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The 201 Greatest Singles of the Decade, Part 5: #120-#101

December 18, 2009 Dan Milliken 44

The 201 Greatest Singles of the Decade, Part 5: #120-#101

120 Keith Urban Be Here

#120
“Tonight I Wanna Cry”
Keith Urban
2005
Peak: #2

A chillingly frank portrait of loneliness, awkward reference to “All By Myself” notwithstanding. Few mainstream vocalists today could pull off something this intense. – Dan Milliken

119 Loretta Van Lear Rose

#119
“Portland, Oregon”
Loretta Lynn with Jack White
2004
Peak: Did not chart

If you can take a healthy dose of dirty rock ‘n’ roll in your country, this is one of the coolest-sounding records of the decade, a classic one-night-stand duet. That it’s a very cross-generational pairing singing it would be creepy if not for the goofy smiles shining through Lynn’s and White’s performances. – DM

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The 201 Greatest Singles of the Decade, Part 2: #180-#161

December 15, 2009 Kevin John Coyne 48

The 201 Greatest Singles of the Decade, Part 2: #180-#161

180 Flatts Melt

#180
“These Days”
Rascal Flatts
2002
Peak: #1

It’s the pairing of aching nostalgia and all the power that comes with a Flatts country-pop ballad that makes this song so potent. – Tara Seetharam

179 Ashton

#179
“Takin’ Off This Pain”
Ashton Shepherd
2007
Peak: #20

Like a fiery-eyed hybrid of Loretta Lynn and Jennifer Nettles, Shepherd burst onto the scene snapping her newly ring-free fingers at the clueless sap not treating her right. Next Decade, please take note: you’ve got a star in waiting. – Dan Milliken

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100 Greatest Albums of the Decade, Part 1: #100-#91

November 29, 2009 Kevin John Coyne 20

Ah, the naughties. The decade began and ended with pop crossover queens, with Shania Twain and Faith Hill at the top of their game in 2000 much like Taylor Swift and Carrie Underwood reign supreme today. In between, we had the roots music boom, best exemplified by O Brother and the platinum-selling Nickel Creek and Alison Krauss & Union Station; the post-9/11 patriotic explosion, which brought Toby Keith and Darryl Worley to the top of the charts; the near-total banishment of women from the country radio dial for a good part of the decade, which started to fade as redneck pride ascended, thanks to a certain woman trying to make Pocahontas proud; and far too many tributes to country living and island-flavored beach bum songs to count.

All of this made for a fascinating decade to be a country fan. As radio worked its way through all of the above (with the notable exception of roots music), the internet made it far easier for acts to be discovered without ever getting a single spin of traditional radio play. With MySpace, YouTube, Facebook, and the explosion of country music blogs, the barriers have been torn down between artist and audience in a way that was never possible before.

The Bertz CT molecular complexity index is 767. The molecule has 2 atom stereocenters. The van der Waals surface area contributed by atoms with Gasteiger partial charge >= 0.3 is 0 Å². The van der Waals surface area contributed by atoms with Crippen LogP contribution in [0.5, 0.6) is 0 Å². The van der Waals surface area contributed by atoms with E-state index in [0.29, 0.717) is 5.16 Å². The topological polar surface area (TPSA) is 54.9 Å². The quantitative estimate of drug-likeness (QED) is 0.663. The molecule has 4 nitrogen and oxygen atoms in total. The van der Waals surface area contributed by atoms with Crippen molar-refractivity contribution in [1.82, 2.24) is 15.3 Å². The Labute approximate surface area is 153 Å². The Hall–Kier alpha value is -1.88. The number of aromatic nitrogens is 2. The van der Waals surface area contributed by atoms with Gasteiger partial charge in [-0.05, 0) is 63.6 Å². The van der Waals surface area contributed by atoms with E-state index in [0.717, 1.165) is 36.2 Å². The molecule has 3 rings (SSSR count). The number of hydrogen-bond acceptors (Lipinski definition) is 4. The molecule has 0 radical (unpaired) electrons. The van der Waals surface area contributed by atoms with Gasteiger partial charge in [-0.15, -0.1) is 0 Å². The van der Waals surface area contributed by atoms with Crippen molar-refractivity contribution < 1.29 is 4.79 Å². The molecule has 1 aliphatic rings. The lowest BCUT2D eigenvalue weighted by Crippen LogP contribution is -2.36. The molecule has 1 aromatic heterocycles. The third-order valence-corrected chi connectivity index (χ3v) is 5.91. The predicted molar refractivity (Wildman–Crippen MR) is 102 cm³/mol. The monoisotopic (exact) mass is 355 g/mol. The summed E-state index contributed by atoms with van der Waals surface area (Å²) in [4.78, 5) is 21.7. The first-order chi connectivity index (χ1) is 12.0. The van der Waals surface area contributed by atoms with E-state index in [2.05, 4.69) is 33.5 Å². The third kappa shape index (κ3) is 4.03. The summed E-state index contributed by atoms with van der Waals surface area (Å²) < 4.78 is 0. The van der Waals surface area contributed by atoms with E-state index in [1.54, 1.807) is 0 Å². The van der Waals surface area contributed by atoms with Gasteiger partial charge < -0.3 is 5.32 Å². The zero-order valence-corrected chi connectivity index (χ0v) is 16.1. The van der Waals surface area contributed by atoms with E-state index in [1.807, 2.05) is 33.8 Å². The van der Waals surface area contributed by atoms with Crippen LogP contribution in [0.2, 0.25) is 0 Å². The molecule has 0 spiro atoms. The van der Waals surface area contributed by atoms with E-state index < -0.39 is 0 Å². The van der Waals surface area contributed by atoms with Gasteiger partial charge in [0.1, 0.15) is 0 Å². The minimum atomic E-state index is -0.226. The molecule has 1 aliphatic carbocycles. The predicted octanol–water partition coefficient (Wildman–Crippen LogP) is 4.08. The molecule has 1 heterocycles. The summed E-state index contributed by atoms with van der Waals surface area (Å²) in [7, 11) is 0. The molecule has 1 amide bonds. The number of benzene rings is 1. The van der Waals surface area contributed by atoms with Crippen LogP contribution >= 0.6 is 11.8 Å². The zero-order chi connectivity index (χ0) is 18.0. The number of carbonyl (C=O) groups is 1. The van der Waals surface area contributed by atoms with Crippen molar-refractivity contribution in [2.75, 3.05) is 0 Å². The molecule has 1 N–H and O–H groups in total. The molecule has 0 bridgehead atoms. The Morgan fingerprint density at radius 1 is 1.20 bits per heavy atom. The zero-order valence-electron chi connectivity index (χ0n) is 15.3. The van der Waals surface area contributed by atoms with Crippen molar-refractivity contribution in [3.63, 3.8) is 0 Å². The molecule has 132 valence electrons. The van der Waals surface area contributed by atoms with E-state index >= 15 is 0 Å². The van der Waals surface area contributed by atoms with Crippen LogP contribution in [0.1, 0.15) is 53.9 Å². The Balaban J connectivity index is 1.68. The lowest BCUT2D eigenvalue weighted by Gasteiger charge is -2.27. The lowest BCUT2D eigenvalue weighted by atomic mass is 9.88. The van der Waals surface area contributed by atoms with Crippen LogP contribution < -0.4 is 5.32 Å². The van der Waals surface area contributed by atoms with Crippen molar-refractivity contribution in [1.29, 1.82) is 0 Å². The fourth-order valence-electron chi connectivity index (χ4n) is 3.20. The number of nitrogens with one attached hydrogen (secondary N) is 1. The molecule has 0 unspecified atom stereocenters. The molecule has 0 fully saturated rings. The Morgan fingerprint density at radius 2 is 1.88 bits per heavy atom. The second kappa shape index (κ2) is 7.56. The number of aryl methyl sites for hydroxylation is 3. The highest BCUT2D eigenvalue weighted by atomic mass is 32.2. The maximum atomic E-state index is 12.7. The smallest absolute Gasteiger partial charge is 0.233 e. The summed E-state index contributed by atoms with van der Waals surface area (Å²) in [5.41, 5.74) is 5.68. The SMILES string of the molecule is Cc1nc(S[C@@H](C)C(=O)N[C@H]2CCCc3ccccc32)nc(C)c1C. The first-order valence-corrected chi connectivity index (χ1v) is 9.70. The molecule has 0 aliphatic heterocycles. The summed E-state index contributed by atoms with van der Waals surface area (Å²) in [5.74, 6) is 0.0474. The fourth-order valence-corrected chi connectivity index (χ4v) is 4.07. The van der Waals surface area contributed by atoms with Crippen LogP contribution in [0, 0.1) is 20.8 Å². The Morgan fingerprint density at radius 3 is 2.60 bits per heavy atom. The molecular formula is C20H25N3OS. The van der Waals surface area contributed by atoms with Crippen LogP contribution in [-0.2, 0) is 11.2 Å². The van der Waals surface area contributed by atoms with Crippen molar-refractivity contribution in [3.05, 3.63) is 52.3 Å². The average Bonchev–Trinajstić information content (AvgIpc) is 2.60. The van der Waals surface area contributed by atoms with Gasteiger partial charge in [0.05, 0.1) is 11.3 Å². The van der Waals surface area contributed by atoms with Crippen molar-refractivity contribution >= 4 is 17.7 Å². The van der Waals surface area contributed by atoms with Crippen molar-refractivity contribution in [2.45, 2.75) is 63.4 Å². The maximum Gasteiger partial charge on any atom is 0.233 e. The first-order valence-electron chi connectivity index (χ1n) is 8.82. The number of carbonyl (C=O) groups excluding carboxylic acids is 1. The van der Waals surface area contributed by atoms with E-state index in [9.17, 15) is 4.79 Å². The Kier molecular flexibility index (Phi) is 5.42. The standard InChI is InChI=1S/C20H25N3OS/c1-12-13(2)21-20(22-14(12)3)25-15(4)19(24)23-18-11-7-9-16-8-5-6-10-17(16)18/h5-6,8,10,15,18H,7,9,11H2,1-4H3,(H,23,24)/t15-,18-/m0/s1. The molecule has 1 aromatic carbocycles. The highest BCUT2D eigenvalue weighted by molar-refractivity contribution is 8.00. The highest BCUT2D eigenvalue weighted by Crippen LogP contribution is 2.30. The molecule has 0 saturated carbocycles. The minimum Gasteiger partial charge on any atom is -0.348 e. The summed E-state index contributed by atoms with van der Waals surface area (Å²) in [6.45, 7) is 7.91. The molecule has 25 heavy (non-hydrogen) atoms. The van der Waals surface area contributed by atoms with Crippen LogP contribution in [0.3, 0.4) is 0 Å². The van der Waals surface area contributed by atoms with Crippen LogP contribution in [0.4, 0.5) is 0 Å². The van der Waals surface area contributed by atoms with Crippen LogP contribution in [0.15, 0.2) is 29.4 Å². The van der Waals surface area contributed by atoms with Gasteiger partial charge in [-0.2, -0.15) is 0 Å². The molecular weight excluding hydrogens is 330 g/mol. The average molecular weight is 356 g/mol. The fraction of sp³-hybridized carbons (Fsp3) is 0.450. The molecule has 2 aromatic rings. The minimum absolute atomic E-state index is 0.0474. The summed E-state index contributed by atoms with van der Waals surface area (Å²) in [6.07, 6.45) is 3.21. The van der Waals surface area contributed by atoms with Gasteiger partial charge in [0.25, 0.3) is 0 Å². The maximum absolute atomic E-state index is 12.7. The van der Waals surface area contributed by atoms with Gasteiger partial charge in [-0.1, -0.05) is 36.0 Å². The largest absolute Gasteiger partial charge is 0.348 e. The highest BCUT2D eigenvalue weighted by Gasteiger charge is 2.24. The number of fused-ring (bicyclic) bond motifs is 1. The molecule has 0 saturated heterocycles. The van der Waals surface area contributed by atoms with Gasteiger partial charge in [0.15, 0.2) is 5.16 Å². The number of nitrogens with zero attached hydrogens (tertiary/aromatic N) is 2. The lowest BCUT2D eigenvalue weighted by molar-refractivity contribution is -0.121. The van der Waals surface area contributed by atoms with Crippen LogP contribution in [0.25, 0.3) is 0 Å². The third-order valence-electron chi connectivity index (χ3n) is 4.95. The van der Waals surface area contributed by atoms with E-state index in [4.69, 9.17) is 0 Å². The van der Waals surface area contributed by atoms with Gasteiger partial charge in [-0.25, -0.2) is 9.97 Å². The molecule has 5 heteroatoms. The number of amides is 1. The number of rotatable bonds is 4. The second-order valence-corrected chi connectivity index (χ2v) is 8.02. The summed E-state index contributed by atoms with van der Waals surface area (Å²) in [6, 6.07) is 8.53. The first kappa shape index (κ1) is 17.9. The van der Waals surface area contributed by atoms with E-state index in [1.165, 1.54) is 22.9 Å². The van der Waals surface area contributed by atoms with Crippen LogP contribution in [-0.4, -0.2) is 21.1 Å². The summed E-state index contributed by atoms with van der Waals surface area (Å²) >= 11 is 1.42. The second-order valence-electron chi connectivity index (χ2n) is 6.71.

The motley crew of Country Universe has a diversity of tastes that fit within the widest boundaries of country music, as reflected our collaborative list of the 100 best albums of the decade. Five of our writers contributed to the list, with all writer’s selections being weighed equally. We’ll reveal ten entries a day until the list is complete. A look back at the greatest singles of the decade will then follow.

The 100 Greatest Albums of the Decade, Part 1

Abigail 100

#100
Abigail Washburn, Song of the Traveling Daughter

Song of the Traveling Daughter is the debut album from Uncle Earl claw hammer banjo player Abigail Washburn. Produced by Béla Fleck and featuring Ben Sollee, it is a subdued album filled with intriguing instrumentation and influences. Standout songs include “Nobody’s Fault but Mine,” with its interesting Civil War period influence; the upbeat “Coffee’s Cold,” originally performed by Uncle Earl; and “Song of the Traveling Daughter,” based on the classical Chinese poem “Song of the Traveling Son.” – William Ward

Recommended Tracks: “Nobody’s Fault but Mine”, “Coffee’s Cold”

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The Worst Singles of the Decade, Part 3: #30-#21

October 30, 2009 Kevin John Coyne 30

It Stinks!After Part 1 and Part 2 , we’re wading further into the sea of mediocrity.

The Worst Singles of the Decade, Part 3: #30-#21

#30
Terri Clark, “Dirty Girl”

Double entendres are a lot more enjoyable when the naughty meaning is the real one.

#29
Jamey Johnson, “The Dollar”

Real kids don’t talk like this.

#28
Garth Brooks & Trisha Yearwood, “Love Will Always Win”

This treacly ballad is the nadir of Trisha’s career and one “It’s Midnight Cinderella” away from being Garth’s as well.

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Terri Clark, The Definitive Collection

November 28, 2008 Kevin John Coyne 4

Terri Clark The Definitive Collection Universal Music Group continues to lay claim to the strongest single-disc reissue series in country music, as Terri Clark’s The Definitive Collection plays to all of the strengths of this

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Terri Clark, “In My Next Life”

November 11, 2007 Kevin John Coyne 2

It’s not the embarrassing disaster that “Dirty Girl” was, but it’s not quite a return to form, either.    She’s already done this before with “I Wanna Do it All”, only now it’s a list of

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